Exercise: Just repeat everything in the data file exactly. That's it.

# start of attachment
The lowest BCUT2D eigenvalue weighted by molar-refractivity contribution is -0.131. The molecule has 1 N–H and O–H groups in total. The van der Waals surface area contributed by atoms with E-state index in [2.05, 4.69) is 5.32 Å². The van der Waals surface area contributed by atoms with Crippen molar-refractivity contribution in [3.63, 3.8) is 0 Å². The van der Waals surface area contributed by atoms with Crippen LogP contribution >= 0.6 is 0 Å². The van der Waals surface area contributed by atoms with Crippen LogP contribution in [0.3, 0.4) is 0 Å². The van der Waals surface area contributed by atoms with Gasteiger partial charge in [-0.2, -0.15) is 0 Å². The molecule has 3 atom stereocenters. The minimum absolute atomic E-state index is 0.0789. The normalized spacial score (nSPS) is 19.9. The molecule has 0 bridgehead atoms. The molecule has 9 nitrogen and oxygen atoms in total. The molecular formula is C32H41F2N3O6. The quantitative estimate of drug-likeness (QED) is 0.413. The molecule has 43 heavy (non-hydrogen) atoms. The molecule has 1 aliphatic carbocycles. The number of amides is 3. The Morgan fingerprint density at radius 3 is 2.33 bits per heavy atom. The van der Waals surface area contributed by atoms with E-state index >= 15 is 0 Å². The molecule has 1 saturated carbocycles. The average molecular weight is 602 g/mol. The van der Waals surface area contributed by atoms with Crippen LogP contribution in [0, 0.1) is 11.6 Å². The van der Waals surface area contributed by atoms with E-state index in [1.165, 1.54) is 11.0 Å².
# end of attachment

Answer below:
The lowest BCUT2D eigenvalue weighted by molar-refractivity contribution is -0.131. The molecule has 1 N–H and O–H groups in total. The van der Waals surface area contributed by atoms with E-state index in [2.05, 4.69) is 5.32 Å². The van der Waals surface area contributed by atoms with Crippen molar-refractivity contribution in [3.63, 3.8) is 0 Å². The van der Waals surface area contributed by atoms with Crippen LogP contribution >= 0.6 is 0 Å². The van der Waals surface area contributed by atoms with Crippen LogP contribution in [0.3, 0.4) is 0 Å². The van der Waals surface area contributed by atoms with Gasteiger partial charge in [-0.2, -0.15) is 0 Å². The molecule has 3 atom stereocenters. The minimum absolute atomic E-state index is 0.0789. The normalized spacial score (nSPS) is 19.9. The molecule has 0 bridgehead atoms. The molecule has 9 nitrogen and oxygen atoms in total. The molecular formula is C32H41F2N3O6. The quantitative estimate of drug-likeness (QED) is 0.413. The molecule has 43 heavy (non-hydrogen) atoms. The molecule has 1 aliphatic carbocycles. The number of amides is 3. The Morgan fingerprint density at radius 3 is 2.33 bits per heavy atom. The van der Waals surface area contributed by atoms with E-state index >= 15 is 0 Å². The molecule has 1 saturated carbocycles. The average molecular weight is 602 g/mol. The van der Waals surface area contributed by atoms with Crippen LogP contribution in [0, 0.1) is 11.6 Å². The van der Waals surface area contributed by atoms with E-state index in [1.165, 1.54) is 11.0 Å².